1. Use at maximum Level 4.1 settings for good playability/compatibility in hardware

Even up to 16 can be helpful for animated content, video game capture, CGI, and other similar content, however, I agree with you that it probably makes more sense to stay just within the level 4.1 specifications (Playstation, XBox360 etc. guarantee this for Blu-Ray anyways) for content playable on HD TVs.

Thanks for the formula for computing the maximal ref based on framesize. I guess the final formula could be something like:
ref = max(4, floor(8388608/(width * height)))
This way we stay within the specs up to 1080p and go above that for higher resolution material.

I know about the animation/etc. benefiting more from higher ref frames, that's why I said "most material" later. It's really balancing cost/benefit. If, for example, 90% of reference frames used are up to 4, and you set 16, do you really need the rest? I guess it will depend on what you want to do with the video. (x264 outputs ref frames statistics in "Ref P" and following lines)

2. Motion estimation method

We have time to waste. The movies are encoded on a small expandable cluster with plenty of CPU power to spare. We are trying to get as much quality per bit as possible - regardless of the cost.

Do you have any links to the difference between the exhaustive search and the transformed exhaustive search? Why do x264 devs favour tesa over esa when going above umh?

I tried finding the thread that had more comparison of TESA/ESA in terms of quality/compression versus time, but couldn't find it (it must have been in 2008...). The only one I found was the one talking about the commit of TESA, where there are some graphs of compression versus time (with different --merange) for the different motion estimation methods. The thread is http://forum.doom9.org/showthread.php?t=134179. As with other features of x264, the gain of TESA over ESA depends on the source.

3.Subpixel motion estimation

subme=10 was a relatively recent addition when I went through the options the first time. I guess it has become stable by now. I wonder what the performance hit will be with the trellis quantizer on everything (trellis=2) and exhaustive search... probably enough to switch to umh for 1080p+ content at least.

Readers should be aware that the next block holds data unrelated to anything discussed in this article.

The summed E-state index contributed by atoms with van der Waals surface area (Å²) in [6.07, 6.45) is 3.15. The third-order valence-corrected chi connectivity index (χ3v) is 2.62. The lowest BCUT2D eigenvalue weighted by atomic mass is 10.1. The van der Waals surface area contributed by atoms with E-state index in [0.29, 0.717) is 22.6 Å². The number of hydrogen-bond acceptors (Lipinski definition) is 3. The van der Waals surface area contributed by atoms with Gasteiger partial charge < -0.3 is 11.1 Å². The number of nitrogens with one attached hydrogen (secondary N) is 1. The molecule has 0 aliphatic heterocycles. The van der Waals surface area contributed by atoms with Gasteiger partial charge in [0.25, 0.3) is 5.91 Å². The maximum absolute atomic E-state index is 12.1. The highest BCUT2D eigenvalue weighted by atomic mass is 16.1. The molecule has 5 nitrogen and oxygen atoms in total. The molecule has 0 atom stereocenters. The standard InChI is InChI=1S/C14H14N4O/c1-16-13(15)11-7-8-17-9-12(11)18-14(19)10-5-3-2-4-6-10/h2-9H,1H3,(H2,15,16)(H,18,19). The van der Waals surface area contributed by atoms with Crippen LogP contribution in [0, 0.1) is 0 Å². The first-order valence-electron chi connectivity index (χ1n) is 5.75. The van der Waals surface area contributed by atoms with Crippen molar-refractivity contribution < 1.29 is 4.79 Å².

I have to correct myself here a bit. The gain from subme 9 to 10 is 1-2% depending on the encoded source. I guess I suffered from memory inflation :-P

4. Bframes:

Absolutely

With the new --b-adapt 2 you could also try using more bframes. The only downside is that it's really slooow with 16 bframes (but it should more efficiently use them than the older method in --b-adapt 1).

5. --tune film

Good idea, but I think we'll let it stay un-tuned for now. The reason is that there is no knowing what the output will really be like. Some of the sessions here have grain, some don't, some have cartoon-like features with rapid movement where others have gradients and slow movement, some have static backgrounds, some don't etc. etc.

I've added your suggestion to the todo-list. It won't make it into this week's changes but it will certainly be included soon.


You are right. With so much diversity in content, it's better sticking in this case to the defaults.

There is also one last setting that recently is on by default. Weighted prediction for Pframes (--weightp). It makes x264 now much nicer to fades. But there might be still some bugs on it. There has been some people complaining about it to the developers (even getting them angry by not giving samples). It also seems there are decoders that have bugs in decoding weighted Pframes, most notably pre 2.0 versions of CoreAVC, and some portable hardware players.

Finally, if space was not an issue (because of unpredictable size), everybody had quad cores and compatible decoders (since it seems x264 is the first to implement this feature of the specification), for supreme quality, BURP could use lossless AVC encoding with x264 . ;-)


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Message 10451 - Posted: 7 Apr 2010, 11:39:58 UTC - in response to Message 10449.  

Also I just tried running the file from session 919 you talked about in VLC, and it's unplayable in my computer (an Athlon XP 3000), but it plays (slow) in MPC-HC (media player classic-home cinema). So you could try downloading the stable version of MPC-HC and give it a try. It's decoder is multithreaded, so your your computer should play it better than in mine.


That's a nice tip, thank you! I guess I was relying too much on VLC being the "perfect" media player ... Most of the files I've tried play well in MPC-HC, only session 929 still has problems. I can't compare s929hi.mp4 to the FMP4 avi from the same session because I don't have it (if it ever existed), so maybe the problem is independent from the encoder. Personally, I'd like to see the old FMP4 kept as an additional download option, but I guess that won't happen.